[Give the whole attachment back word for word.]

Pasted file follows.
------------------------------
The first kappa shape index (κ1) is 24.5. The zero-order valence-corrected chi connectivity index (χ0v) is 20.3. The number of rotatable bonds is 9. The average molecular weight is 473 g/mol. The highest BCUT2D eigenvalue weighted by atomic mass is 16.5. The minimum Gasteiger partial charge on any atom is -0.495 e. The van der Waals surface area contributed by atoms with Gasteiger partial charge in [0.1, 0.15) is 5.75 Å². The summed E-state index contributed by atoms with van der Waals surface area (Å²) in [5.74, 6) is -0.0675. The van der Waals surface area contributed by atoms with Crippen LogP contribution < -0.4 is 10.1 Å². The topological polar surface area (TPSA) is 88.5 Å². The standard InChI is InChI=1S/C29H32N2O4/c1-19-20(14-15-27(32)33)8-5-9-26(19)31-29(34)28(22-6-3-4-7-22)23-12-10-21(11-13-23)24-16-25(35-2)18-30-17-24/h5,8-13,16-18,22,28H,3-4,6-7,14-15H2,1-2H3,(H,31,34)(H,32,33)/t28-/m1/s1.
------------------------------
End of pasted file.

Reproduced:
The first kappa shape index (κ1) is 24.5. The zero-order valence-corrected chi connectivity index (χ0v) is 20.3. The number of rotatable bonds is 9. The average molecular weight is 473 g/mol. The highest BCUT2D eigenvalue weighted by atomic mass is 16.5. The minimum Gasteiger partial charge on any atom is -0.495 e. The van der Waals surface area contributed by atoms with Gasteiger partial charge in [0.1, 0.15) is 5.75 Å². The summed E-state index contributed by atoms with van der Waals surface area (Å²) in [5.74, 6) is -0.0675. The van der Waals surface area contributed by atoms with Crippen LogP contribution < -0.4 is 10.1 Å². The topological polar surface area (TPSA) is 88.5 Å². The standard InChI is InChI=1S/C29H32N2O4/c1-19-20(14-15-27(32)33)8-5-9-26(19)31-29(34)28(22-6-3-4-7-22)23-12-10-21(11-13-23)24-16-25(35-2)18-30-17-24/h5,8-13,16-18,22,28H,3-4,6-7,14-15H2,1-2H3,(H,31,34)(H,32,33)/t28-/m1/s1.